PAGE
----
In Heaven's Lessons, Sjogren talks about what God has taught him from his experience and the limitations it has given him.
Says our reviewer: "This book offers readers the opportunity to benefit from Sjogren’s journey and to see how God turned a tragedy into a transformation."
Watch the book trailer that dramatizes Sjogren's death on the operating table:
What do you think about books that deal with experiences of the afterlife? Will you pick up Heaven's Lessons?
Facebook COO Sheryl Sandberg’s book Lean In, about the challenges that women face in the workplace, has certainly struck a chord with many people. Though her critics say Sandberg is out of touch with working parents who don't have the same advantages (or salary) as she does, she also has plenty of supporters who find her advice very useful. As a working mother myself, I'm grateful that Sandberg is opening up a conversation about what women and working parents can do to improve their leadership skills and the quality of their lives, both at home and on the job. As our reviewer writes,
"A baker’s dozen years into the 21st century, despite all the strides women have made toward equality (and despite being half the population), the female gender remains starkly underrepresented in leadership roles. Sheryl Sandberg’s Lean In is a rallying cry for both genders to continue the hard work of previous generations toward a more equitable division of voice, power and leadership."
Lean In goes on sale today. Will you pick it up?
Oak Ridge, Tennessee didn't exist until the American government bought land in the hills of Tennessee in 1942. Soon, 75,000 people were living and working in Oak Ridge, many of them young women just out of high school recruited to help in the war effort. No one knew exactly what they were working on until the bomb dropped on Hiroshima. Then they were told the truth: they had been enriching uranium for the atomic bomb.
Although most women never dreamed of staying on in Oak Ridge, many married and settled there. These women provided author Denise Kiernan with an oral history of their part in the war effort and their ambivalent feelings about what happened that she records in The Girls of Atomic City.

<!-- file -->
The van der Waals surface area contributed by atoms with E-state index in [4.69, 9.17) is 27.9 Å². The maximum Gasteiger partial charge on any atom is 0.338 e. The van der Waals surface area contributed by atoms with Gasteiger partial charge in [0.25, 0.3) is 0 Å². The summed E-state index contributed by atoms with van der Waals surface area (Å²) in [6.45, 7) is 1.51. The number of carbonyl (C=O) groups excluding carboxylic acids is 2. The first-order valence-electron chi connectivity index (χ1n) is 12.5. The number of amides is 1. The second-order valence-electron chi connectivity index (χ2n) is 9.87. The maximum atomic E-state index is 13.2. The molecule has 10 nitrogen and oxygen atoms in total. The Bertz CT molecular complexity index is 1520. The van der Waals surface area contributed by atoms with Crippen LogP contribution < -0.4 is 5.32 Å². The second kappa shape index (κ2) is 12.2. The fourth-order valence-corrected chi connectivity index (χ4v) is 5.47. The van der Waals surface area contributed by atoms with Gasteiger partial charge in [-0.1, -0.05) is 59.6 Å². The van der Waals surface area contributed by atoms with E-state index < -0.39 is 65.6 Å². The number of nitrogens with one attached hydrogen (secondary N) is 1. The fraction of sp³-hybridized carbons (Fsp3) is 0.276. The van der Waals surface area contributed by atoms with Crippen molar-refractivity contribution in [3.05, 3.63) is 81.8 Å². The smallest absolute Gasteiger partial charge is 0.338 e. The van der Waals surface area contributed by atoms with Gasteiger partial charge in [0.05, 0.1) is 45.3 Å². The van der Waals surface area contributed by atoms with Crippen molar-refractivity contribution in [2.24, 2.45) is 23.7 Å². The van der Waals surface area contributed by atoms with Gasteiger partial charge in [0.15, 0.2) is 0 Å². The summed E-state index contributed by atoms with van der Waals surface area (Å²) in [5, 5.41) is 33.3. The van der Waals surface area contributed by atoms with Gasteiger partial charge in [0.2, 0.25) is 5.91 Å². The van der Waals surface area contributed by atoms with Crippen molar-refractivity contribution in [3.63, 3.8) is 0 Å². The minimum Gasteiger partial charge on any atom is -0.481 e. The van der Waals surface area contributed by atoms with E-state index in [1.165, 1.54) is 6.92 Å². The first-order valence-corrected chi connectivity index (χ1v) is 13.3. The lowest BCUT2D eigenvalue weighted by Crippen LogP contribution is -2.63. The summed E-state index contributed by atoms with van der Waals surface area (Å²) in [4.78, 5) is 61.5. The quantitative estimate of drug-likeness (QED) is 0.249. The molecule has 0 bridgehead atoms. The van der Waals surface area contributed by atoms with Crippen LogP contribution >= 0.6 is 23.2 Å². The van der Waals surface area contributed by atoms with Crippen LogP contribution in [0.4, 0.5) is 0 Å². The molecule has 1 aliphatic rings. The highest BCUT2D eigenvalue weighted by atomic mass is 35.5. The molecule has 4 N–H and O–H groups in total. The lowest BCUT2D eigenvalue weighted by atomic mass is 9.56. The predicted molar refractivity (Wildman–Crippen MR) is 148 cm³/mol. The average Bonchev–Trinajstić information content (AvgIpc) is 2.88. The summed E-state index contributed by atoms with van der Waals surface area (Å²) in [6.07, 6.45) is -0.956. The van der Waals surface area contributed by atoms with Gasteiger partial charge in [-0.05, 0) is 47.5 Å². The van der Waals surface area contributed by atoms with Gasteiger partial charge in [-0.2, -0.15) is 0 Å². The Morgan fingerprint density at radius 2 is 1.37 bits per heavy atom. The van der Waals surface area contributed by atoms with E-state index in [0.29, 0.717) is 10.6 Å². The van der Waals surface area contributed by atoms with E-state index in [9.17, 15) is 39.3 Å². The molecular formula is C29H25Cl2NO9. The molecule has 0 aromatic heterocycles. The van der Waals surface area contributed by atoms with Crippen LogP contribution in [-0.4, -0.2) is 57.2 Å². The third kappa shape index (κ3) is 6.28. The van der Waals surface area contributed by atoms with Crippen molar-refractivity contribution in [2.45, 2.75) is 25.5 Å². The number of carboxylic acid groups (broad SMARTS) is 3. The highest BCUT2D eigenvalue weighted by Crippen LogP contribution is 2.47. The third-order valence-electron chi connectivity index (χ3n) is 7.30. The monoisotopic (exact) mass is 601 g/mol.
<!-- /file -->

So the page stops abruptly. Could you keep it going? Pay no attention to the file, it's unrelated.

Read our review in BookPage here and watch an interview-style book trailer with Denise Kiernan about The Girls of Atomic City:
Will you read The Girls of Atomic City? Do you think the government could keep such a big secret like the Manhattan Project today?
When Becky Aikman's husband died, she was not ready to be a widow, and certainly not ready to give up on finding happiness again like some of the widows she had met.
Aikman decided to form a group of widows like her—determined to to move forward—and she writes about their experiences in her memoir, Saturday Night Widows. She and five other widows met together once a month for a year on Saturday nights, sharing meals and going to art museums. Most importantly, they learned how to live on after the worst thing they thought could happen to them, happened.
Read our review at BookPage.com and watch the interview-style book trailer:
Will you read Saturday Night Widows? What are you reading today?
Margaret Roach's The Backyard Parables is both a spiritual and scientific field guide for the modern gardener. The book gives reader a glimpse of her spiritual practices, but also includes many practical tips for gardeners.
Roach, former editorial director for Martha Stewart, followed a passion, cultivated it devoutly and turned it into a career. She doesn’t need to discuss the how-to of mindfulness; her life is the best example of the way love and attention will make things bloom.
What do you think about Roach's blending of memoir and gardening manual? What are you reading this week?